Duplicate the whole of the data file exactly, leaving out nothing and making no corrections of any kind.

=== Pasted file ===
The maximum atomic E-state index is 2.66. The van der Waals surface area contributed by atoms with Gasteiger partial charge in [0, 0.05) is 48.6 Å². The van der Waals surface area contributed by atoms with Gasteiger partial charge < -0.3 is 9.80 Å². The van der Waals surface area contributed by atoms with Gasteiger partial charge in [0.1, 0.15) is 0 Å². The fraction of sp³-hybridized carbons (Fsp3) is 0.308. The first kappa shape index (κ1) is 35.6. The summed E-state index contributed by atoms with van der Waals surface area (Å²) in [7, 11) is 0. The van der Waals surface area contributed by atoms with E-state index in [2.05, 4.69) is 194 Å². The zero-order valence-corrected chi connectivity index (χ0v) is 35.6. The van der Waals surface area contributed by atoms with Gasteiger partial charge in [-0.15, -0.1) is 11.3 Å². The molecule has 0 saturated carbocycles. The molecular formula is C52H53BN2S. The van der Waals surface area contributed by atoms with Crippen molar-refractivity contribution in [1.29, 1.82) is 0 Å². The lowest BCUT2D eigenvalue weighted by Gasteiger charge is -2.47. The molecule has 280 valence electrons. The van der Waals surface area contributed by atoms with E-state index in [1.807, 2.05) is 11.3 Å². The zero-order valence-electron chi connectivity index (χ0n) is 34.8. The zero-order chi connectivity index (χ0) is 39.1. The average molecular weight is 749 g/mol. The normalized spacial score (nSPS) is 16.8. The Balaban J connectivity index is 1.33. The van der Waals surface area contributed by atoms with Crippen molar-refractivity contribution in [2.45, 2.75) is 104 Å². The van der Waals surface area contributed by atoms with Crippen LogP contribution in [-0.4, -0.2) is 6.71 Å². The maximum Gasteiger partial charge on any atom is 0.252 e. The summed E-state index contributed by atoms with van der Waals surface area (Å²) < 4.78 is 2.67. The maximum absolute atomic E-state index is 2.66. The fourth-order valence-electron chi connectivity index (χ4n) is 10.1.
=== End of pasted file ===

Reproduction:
The maximum atomic E-state index is 2.66. The van der Waals surface area contributed by atoms with Gasteiger partial charge in [0, 0.05) is 48.6 Å². The van der Waals surface area contributed by atoms with Gasteiger partial charge < -0.3 is 9.80 Å². The van der Waals surface area contributed by atoms with Gasteiger partial charge in [0.1, 0.15) is 0 Å². The fraction of sp³-hybridized carbons (Fsp3) is 0.308. The first kappa shape index (κ1) is 35.6. The summed E-state index contributed by atoms with van der Waals surface area (Å²) in [7, 11) is 0. The van der Waals surface area contributed by atoms with E-state index in [2.05, 4.69) is 194 Å². The zero-order valence-corrected chi connectivity index (χ0v) is 35.6. The van der Waals surface area contributed by atoms with Gasteiger partial charge in [-0.15, -0.1) is 11.3 Å². The molecule has 0 saturated carbocycles. The molecular formula is C52H53BN2S. The van der Waals surface area contributed by atoms with Crippen molar-refractivity contribution in [1.29, 1.82) is 0 Å². The lowest BCUT2D eigenvalue weighted by Gasteiger charge is -2.47. The molecule has 280 valence electrons. The van der Waals surface area contributed by atoms with E-state index in [1.807, 2.05) is 11.3 Å². The zero-order valence-electron chi connectivity index (χ0n) is 34.8. The zero-order chi connectivity index (χ0) is 39.1. The average molecular weight is 749 g/mol. The normalized spacial score (nSPS) is 16.8. The Balaban J connectivity index is 1.33. The van der Waals surface area contributed by atoms with Crippen molar-refractivity contribution in [2.45, 2.75) is 104 Å². The van der Waals surface area contributed by atoms with Crippen LogP contribution in [-0.4, -0.2) is 6.71 Å². The maximum Gasteiger partial charge on any atom is 0.252 e. The summed E-state index contributed by atoms with van der Waals surface area (Å²) < 4.78 is 2.67. The maximum absolute atomic E-state index is 2.66. The fourth-order valence-electron chi connectivity index (χ4n) is 10.1.